Afbeelding door Dilman Dila
Taaka opens the door to find a delivery man has brought him a new wife. She wears a blue gown with the LoveClone logo, and has no luggage. He smiles with trembling lips. She does not smile back. Makewa, his dead wife, smiled a lot. Should he call this one Makewa too?
He steps aside to let her in.
Her gait is slow, hesitant. Makewa had a brisk, bouncy walk. Yet everything else on this clone is Makewa. The face, the big hips, the short hair standing on her head like maize stalks, and, when she mutters a hello, the voice. She is Makewa resurrected.
'Asante,' he tells the delivery man.
'Have a happy new marriage,' the deliver man says, and drives away.
She sits on a sofa. He gives her a glass of mango juice, her favorite. It was not mango season, but he had preserved the fruits for months to give her a welcome-back-home special. She drinks it slow, taking tiny sips as though it is hot tea. Makewa never drunk it like that. She would drain the glass in a long swig and slam it on the table with a chuckle. Silently, he mutters a million thanks to LoveClone. When she died, he had asked them to clone her back to life, but also to re-engineer her DNA and get rid of her temper, her moodiness, and her drug addiction, things that had made their marriage a hell. It is too early to be certain, but these little differences indicate he can start dreaming of growing old in a happy marriage. He sits beside her, and puts a hand on her shoulder. She shrinks away.
'Please,' she whispers. She avoids his eyes, and stares intensely at the glass. 'Don’t touch me.'
His muscles stiffen. Did they get rid of her possessiveness too? He loved that about her, how she would fret whenever she lost sight of him, even for just a couple of hours. They had not met in seven months, since her death, she should be all over him.
'I missed you,' he says.
He moves closer, but she jumps away from the sofa, dropping the glass. It shatters on the floor. She runs to the other side of the coffee table, making it a barrier between them. Now, in her eyes, he sees the blue of ice, where once blossomed the brown of love.
'I know what you did,' she says, in a hoarse whisper.
His chest freezes. He cannot breathe. How did she know? He took care to put her to sleep, so she would have no memory of her own death, or of the suicide note citing the miscarriage. She suffered from migraines, and so got addicted to painkillers. When she got pregnant, doctors warned her against using those drugs. They gave her slow-acting organic remedies that would not harm the baby, but she wanted instant relief, and it caused a miscarriage. Depression set in. She did not allow him to comfort her. She insisted he was better off without her, that some other woman would make him happy. She asked for a divorce, but he could not bear to lose her. Only she could make him happy, if only she had no temper, if only she was not a quarrelsome nag, if only she was not moody, if only she was not addicted to painkillers. LoveClone could help him, but the law forbade cloning or re-engineering the DNA of living people. So he came up with a plan. It worked. Everyone believed she killed herself. But clearly, he had made a mistake. She knew. Was she not properly unconscious when he lifted her onto the rope dangling on the mango tree in their backyard?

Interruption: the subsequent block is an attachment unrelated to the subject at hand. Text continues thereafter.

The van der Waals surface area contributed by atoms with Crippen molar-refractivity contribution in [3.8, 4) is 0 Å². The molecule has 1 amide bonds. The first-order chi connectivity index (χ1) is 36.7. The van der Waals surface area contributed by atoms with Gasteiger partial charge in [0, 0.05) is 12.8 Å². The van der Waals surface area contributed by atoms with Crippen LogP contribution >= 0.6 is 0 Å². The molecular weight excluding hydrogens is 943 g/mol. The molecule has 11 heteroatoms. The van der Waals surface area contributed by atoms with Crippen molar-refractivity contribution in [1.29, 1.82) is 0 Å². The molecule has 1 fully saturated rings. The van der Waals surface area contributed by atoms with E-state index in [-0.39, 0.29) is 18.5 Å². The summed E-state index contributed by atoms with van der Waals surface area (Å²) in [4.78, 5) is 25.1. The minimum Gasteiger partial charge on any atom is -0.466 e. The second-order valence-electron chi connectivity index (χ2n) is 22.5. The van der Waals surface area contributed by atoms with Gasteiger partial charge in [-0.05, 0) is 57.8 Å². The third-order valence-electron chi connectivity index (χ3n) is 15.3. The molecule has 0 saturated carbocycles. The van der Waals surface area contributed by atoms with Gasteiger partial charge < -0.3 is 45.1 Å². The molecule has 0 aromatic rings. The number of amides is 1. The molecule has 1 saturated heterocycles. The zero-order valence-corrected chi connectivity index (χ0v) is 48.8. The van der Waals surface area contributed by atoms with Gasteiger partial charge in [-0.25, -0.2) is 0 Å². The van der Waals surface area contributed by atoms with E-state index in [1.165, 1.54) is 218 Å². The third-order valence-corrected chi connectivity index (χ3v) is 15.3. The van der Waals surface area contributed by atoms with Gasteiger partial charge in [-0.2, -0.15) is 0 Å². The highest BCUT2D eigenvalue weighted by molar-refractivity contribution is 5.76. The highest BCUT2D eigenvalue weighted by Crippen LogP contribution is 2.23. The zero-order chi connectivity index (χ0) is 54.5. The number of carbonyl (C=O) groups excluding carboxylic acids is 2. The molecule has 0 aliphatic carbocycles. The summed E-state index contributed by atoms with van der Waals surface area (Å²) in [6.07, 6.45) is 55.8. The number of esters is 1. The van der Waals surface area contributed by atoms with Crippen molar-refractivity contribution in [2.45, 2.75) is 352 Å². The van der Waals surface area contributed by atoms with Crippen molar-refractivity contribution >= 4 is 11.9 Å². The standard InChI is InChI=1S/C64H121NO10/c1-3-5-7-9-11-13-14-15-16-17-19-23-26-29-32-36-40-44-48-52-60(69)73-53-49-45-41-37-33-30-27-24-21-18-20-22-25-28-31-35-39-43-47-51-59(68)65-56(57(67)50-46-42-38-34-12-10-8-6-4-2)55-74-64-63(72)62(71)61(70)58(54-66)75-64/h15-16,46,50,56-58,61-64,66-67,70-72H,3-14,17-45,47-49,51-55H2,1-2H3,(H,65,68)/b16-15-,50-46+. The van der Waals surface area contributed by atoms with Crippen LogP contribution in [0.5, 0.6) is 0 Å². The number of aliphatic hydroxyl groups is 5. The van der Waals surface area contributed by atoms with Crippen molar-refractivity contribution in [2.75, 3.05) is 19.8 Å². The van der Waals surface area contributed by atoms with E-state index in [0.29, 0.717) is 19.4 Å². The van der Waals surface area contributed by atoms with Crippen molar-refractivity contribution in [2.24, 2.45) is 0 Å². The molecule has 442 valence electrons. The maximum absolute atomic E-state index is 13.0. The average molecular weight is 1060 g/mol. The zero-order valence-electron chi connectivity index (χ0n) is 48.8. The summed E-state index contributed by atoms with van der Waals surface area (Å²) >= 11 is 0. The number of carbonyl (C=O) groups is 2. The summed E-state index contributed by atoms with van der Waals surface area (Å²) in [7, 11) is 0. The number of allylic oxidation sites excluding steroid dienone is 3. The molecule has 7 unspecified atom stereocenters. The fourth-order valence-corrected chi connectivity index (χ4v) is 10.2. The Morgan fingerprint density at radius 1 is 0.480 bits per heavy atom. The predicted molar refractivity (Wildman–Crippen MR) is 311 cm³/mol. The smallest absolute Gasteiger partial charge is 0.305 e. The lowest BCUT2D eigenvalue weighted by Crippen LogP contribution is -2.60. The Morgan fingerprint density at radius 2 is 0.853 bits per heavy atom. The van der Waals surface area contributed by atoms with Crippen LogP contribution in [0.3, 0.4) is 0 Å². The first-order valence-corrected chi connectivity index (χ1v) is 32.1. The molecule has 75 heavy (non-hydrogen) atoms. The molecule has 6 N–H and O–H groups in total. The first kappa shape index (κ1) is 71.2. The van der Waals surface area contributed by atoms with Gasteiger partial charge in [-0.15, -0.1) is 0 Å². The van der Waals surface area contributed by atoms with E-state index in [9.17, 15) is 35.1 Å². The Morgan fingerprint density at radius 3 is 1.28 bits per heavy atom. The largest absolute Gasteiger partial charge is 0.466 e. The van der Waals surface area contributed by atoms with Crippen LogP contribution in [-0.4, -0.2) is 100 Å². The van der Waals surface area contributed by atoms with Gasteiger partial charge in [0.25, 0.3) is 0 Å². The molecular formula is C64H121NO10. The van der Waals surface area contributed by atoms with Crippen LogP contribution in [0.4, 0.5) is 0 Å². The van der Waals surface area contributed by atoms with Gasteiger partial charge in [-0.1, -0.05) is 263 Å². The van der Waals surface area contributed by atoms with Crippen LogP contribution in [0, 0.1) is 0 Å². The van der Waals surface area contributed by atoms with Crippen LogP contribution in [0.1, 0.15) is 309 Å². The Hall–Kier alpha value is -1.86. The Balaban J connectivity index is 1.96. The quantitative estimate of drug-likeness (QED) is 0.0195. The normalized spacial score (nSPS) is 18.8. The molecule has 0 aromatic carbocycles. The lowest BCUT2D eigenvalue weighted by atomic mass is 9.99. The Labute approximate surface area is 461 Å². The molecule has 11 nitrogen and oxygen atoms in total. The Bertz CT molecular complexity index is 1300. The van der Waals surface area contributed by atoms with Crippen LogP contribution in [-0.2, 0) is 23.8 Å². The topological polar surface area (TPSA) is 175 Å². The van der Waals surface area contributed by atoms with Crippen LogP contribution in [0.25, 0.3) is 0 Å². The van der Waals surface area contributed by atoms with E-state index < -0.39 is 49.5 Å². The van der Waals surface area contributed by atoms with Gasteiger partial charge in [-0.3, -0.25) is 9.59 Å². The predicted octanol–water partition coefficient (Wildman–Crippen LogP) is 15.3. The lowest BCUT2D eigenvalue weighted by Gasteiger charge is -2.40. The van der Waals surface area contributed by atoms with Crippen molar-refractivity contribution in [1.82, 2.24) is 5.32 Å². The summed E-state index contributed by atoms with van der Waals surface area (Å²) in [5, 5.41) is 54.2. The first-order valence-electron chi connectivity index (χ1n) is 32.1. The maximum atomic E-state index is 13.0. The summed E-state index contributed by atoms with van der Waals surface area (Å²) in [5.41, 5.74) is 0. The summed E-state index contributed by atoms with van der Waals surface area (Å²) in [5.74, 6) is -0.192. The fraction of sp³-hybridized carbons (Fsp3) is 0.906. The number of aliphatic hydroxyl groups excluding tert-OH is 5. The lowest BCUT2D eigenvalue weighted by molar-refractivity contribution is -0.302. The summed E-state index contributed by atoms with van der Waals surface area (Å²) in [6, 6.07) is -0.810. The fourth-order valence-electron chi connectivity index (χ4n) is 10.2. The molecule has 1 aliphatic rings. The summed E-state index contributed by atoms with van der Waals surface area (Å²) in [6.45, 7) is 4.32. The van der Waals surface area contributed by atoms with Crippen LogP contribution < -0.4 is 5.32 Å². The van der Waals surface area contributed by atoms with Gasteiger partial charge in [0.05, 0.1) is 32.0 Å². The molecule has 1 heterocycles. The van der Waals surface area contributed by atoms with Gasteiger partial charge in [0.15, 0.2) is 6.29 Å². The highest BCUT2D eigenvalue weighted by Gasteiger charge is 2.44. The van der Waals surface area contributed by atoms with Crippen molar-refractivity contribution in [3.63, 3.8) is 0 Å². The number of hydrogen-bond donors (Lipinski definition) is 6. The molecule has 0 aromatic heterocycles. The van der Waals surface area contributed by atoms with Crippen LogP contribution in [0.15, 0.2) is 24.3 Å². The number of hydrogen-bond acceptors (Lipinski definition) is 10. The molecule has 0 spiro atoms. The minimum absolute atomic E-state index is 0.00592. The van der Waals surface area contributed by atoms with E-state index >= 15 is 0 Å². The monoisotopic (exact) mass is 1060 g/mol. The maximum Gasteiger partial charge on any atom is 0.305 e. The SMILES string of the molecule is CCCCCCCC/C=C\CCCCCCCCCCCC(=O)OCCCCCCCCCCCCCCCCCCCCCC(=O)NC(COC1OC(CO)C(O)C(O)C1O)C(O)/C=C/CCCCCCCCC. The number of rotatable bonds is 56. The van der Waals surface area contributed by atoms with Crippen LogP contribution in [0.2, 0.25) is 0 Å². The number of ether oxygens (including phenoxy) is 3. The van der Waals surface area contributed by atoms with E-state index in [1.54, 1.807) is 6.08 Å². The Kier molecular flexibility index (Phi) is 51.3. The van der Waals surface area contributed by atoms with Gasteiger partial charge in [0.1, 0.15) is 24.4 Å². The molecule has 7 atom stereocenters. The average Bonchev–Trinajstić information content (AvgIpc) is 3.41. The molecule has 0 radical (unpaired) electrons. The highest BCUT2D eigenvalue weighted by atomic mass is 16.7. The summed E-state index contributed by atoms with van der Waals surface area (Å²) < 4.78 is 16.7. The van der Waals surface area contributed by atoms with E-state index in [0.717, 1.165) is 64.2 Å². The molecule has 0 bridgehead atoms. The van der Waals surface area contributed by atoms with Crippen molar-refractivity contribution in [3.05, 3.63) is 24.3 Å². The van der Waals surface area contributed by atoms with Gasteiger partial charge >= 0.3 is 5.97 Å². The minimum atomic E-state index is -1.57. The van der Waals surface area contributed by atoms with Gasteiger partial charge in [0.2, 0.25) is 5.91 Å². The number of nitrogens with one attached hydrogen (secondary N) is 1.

He wants to explain why he did it, but the words stick in his throat like half-chewed nyama choma, choking him.
She walks away, not out of the front door, but into a corridor leading to their bedroom. It relights his hope. Maybe she will forgive him, and learn to trust him again. The hope is dim. Makewa would not have exhibited this quiet, almost passive fury. She would have thrown things at him, screamed at him, broken furniture, and he would have swallowed it all, knowing in a few hours, she would be laughing with him again, and loving him.
She returns in a kitenge dress. She could not go out in the LoveClone gown because of religious extremists, who thought scientists had no right to play God and that clones were demons to be killed on sight. She drags a suitcase, one he had bought for their first trip.
'Don’t look for me,' she says, not breaking her stride. 'If you do, I’ll tell the police.'
He does not respond. He cannot respond. Words stick in his throat like hot bones. The suitcase wheels make a sound that remind him of the day he proposed to her, on their first holiday together, on a beach in Mombasa. He cannot remember what the sea sounded like, or the sounds she made as she splashed out of the water, or the feel of the sand on his knees as he showed her the ring. He cannot even remember what her scream of delight sounded like. All that comes to him is the noise the suitcase made as he dragged it to the train station, the night after their engagement, the night after their first ever quarrel. He cannot remember what the fight was about, just the silence that came in its wake, and the sensation that he had made a mistake to ask her to marry him.
Gently, almost soundlessly, she closes the door on her way out. He remains rooted to the sofa, as the thought that he will never see her again sinks into his stomach like a lump of clay.